Ray, it’s really of it, it's not like one of those items stick out more than others. One of the issues in the [inaudible] contract that we announced a couple of months ago, for example, as we transition that product onto our equipment we still have to support the old statement of work, which requires us to incur additional outside processing costs in 2008 over 2007, so it’s really a combination of all those factors, but none of them stick out more than the other.

Ray Rund - Shaker Investments

And if I might just ask a quick follow-up?

Dawne Hickton

Sure.

Ray Rund - Shaker Investments

You mentioned manufactured parts ready for the aircraft. Is that part of your current contract for Airbus or is that in the future?

Dawne Hickton

No, that’s what we’re talking about in terms of the future. That’s our current contract on the 787 dreamliner.

Ray Rund - Shaker Investments

I see. Okay, thank you.

Dawne Hickton

We'll also do that for our Montreal facility. We also do similar type work with respect to other customers including [Indiscernible] helicopters.

Ray Rund - Shaker Investments

I see. Thank you for clarifying that.

Dawne Hickton

Sure.

Operator

Thank you. Your next question is coming from Gautam Khanna of Cowen.

Gautam Khanna - Cowen

I’m sorry about that guys, can you hear me clearly?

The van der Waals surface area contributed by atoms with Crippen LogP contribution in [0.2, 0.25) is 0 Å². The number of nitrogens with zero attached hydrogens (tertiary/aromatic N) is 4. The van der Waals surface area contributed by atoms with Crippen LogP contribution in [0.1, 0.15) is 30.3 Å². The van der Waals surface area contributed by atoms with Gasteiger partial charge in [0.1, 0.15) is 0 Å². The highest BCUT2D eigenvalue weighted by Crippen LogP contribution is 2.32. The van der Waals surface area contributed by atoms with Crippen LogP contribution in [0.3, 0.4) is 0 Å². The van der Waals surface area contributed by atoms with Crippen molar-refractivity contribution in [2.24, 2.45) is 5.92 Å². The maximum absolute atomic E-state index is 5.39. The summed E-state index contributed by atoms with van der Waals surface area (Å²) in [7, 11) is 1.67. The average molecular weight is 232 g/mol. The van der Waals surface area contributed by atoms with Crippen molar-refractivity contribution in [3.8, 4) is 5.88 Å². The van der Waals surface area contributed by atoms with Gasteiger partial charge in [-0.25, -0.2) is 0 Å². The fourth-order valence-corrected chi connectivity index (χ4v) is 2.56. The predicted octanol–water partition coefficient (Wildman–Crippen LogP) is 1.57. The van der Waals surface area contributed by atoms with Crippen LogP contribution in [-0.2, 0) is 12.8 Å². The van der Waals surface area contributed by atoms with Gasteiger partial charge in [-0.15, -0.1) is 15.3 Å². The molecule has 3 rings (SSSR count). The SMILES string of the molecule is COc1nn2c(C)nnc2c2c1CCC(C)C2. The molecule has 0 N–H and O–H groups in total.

Dawne Hickton

Yeah, Good morning Gautam

Gautam Khanna - Cowen

Good morning Dawne, how are you?

Dawne Hickton

Great.

Gautam Khanna - Cowen

I just had a couple of questions. In Q4 you had pretty big operating profit margins in the titanium group and how exactly - what is driving the change Q3 to Q4? If I recall in the Q3 call you said we’re likely to have more billet which is usually a little bit lower profitability than sheet in the fourth quarter, but you guys put up pretty big numbers. What was really driving that profitability?

Dawne Hickton

I’m going to let Mike get specific to the Ti group

Mike Wellham

Combination of issues, honestly the the volume was a little bit higher in the fourth quarter over the third by 100,000 pounds or so. Selling prices were up around $0.60 I believe. And then we had some favorable raw material impact on the quarter, and quite frankly we started a good overall operating quarter for that segment of our business. They did a good job.

Gautam Khanna - Cowen

May I ask, it appears as though you also absorbed another 100,000 in those duty drawback claims. Is that true in the quarter?

Dawne Hickton

That’s about the right number, yeah.

Gautam Khanna - Cowen